The Yunnan snub-nosed monkey, or the black snub-nosed monkey, is an endangered species of primate in the Cercopithecidae family. It is widely found in south China’s Yunnan province where it is known to the locals as the Yunnan golden hair monkey.
Located in Tacheng Village of Weixi Lisu Autonomous County, Diqing Tibetan Autonomous Prefecture of Yunnan province, the Yunnan golden hair monkey national park is now home to more than 50 Yunnan golden hair monkeys, with another over 500 Yunnan golden hair monkeys inhabiting the mountain ranges around the park.
Yu Lizhong (left), a native of Tacheng Village of Weixi Lisu Autonomous County in south China’s Yunnan province, said he found his job as a “monkey protector” through a travel agency, and gets paid RMB1,300 each month (about $194.34). Photo: Sino-US.com
Yu Lizhong, born in 1972 and a native of Tacheng Village, is the leader of more than 20 “monkey protectors” taking care of the golden hair monkeys in the national park.
As too many monkeys may damage the forests, the current more than 50 monkeys have been picked for tourists to see, Yu told the reporter.
According to Yu, there are now nine monkey groups based on family unit in the forest, while those who do not have a spouse or baby, also known as “monkey bachelors”, form one family.
Besides taking care of the monkeys, they also help to prevent the forest fire in winter.
At around 3,000 meters above the sea level, the temperature in the national park is much lower than that on the plains. Yet, Yu has to work from 5 am to 8 pm every day, getting up even earlier than the monkeys.
“I think it’s my responsibility to protect them since they are in my hometown,” said Yu.
Besides, the over 20 “monkey protectors” taking care of the monkeys, some young volunteers are also working in the forest helping to taking care of the monkeys and doing other works.
As a volunteer in the Yunnan golden hair monkey national park, Zhu Yezhou said her main work includes educating the travelers about the forest and the monkeys, taking photos, making videos as well as writing blogs. Photo: WeChat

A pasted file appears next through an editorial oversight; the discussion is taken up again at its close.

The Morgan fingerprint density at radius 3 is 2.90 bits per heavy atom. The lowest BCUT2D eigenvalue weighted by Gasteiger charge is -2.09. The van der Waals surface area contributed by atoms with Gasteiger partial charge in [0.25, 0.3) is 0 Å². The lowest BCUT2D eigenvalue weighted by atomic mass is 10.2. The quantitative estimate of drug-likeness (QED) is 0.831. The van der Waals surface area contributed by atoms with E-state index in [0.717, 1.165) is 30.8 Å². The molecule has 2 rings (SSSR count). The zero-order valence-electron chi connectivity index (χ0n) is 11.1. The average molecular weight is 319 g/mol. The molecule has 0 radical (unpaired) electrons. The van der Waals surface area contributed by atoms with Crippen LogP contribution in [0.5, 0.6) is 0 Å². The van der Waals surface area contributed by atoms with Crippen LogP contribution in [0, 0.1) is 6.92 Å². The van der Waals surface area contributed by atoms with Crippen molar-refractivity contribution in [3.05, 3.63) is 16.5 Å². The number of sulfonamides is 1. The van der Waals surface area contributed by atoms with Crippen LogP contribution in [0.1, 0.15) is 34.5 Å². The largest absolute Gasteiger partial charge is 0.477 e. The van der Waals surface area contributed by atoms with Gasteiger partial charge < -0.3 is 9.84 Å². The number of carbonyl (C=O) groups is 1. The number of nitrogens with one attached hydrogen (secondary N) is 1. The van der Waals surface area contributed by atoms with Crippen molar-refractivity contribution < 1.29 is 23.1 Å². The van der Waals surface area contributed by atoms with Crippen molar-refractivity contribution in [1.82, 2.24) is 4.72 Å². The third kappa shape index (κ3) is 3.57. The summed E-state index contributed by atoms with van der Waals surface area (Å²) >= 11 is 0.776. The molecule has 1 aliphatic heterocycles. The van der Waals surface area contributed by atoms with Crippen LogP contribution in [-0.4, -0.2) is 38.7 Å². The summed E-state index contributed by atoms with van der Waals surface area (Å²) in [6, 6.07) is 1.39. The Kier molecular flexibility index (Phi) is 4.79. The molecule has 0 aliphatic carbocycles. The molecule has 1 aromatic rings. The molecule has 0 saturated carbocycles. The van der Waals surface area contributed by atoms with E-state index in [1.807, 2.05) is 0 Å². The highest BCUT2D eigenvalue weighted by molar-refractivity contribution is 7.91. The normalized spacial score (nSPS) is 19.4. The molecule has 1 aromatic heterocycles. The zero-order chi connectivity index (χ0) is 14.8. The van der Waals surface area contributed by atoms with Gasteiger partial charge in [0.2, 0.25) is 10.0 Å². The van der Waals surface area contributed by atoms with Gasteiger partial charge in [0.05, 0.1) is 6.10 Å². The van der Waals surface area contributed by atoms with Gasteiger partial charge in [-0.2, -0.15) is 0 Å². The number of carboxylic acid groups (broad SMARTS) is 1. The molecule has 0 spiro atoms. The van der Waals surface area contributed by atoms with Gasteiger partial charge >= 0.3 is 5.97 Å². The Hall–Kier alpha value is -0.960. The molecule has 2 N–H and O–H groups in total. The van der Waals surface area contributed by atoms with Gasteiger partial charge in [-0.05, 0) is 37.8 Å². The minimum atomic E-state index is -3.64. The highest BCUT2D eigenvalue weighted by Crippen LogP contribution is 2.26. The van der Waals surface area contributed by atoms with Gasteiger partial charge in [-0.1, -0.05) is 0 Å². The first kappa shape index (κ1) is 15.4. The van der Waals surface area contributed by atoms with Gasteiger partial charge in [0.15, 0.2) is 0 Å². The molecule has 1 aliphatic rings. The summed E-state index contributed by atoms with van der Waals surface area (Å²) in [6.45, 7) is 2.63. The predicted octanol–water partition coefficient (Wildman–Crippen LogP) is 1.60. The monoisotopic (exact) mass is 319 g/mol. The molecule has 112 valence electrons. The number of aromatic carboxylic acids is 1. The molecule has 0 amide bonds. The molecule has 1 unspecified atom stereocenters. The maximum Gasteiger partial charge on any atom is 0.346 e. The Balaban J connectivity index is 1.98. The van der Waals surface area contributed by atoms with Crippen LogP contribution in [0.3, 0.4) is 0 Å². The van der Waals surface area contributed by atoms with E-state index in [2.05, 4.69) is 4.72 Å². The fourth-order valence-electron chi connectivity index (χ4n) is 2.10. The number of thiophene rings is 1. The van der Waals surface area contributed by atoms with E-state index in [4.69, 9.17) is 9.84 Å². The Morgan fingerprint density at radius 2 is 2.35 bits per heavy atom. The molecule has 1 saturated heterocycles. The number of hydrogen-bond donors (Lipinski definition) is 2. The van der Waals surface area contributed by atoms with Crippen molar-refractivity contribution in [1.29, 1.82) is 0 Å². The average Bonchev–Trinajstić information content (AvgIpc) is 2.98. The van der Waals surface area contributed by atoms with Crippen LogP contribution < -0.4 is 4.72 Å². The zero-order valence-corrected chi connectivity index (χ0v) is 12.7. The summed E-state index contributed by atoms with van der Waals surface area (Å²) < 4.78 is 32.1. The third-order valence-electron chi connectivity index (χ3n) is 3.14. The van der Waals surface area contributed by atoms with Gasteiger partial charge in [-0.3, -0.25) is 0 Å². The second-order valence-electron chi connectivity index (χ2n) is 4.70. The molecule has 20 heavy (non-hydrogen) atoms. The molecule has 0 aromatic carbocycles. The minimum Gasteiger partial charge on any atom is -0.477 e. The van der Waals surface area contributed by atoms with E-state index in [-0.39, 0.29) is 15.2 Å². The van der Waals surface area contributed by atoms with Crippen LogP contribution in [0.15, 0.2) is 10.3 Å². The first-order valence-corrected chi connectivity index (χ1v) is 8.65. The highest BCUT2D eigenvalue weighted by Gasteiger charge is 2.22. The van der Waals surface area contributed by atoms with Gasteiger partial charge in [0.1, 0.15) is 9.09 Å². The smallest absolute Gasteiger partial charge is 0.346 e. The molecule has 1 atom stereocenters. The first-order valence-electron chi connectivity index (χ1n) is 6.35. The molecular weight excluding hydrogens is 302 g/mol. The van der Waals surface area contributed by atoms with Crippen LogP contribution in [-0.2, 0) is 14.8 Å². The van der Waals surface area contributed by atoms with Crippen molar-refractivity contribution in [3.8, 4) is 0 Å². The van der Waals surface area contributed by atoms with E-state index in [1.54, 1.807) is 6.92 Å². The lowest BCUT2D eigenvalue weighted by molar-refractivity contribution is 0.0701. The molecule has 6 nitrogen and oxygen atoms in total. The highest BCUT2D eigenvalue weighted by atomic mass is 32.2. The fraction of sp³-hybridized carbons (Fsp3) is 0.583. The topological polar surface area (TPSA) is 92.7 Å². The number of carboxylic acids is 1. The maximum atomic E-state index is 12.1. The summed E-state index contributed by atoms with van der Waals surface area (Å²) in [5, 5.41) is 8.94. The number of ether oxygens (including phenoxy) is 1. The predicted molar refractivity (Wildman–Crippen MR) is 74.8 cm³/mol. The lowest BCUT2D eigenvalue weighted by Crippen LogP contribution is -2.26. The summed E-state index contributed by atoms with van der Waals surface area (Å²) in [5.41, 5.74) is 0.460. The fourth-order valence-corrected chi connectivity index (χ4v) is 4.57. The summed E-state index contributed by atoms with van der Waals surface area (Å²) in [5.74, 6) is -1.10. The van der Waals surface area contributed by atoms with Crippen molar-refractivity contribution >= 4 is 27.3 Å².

Zhu Yezhou, a 24-year-old girl, came to the national park a month ago through a volunteer organization named Green River which was founded in 1995 and aims to protect the head waters of the Yangtze River.
Before she came to the Yunnan golden hair monkey national park, she used to work with a Hong Kong volunteer organization to protect the head waters of the East River.
Majoring in Public Administration, Zhu said protecting the environment is part of public service, and it should not be other people’s job but one’s own responsibility to save the environment.
One year after graduating from a college in Guangdong province, Zhu said the most meaningful part of being a volunteer in the national park is working with the local “monkey protectors” some of whom have been servicing the monkeys for over 20 years.
In some local families in Tacheng Village, both the father and the son are “monkey protectors”, she said.
“It is not an easy thing to be a ‘monkey protector’. It is dangerous when it rains or snows, and sometimes the snow may be higher than knees. Every ‘monkey protector’ protects one monkey family, and they give each monkey a name, like Da Ge Zi (meaning big guy), or Dan Ba,” Zhu said.
In only a few weeks, Zhu can identify the monkeys by their families and know which one is hurt. Sometimes a monkey can come very close to her, but she said it is better not to get too close to the monkeys, as they need to maintain their wild nature.
Different from the local “monkey protectors”, Zhu’s main daily work is to educate the visitors about the forest and the monkeys, and record how many tourists have been there. While the park is open to the public only in the morning, in the afternoon she takes photos, makes videos and writes blog.
Being here for the first time, Zhu can only stay for one month according to the regulation of the volunteer organization, but she said she will miss the people and monkeys here and will definitely come back again in the future.
Here are some photos of the Yunnan golden hair monkeys provided to Sino-US.com, and shot by Liu Tiejun from World Chinese Weekly and Zhu Yezhou.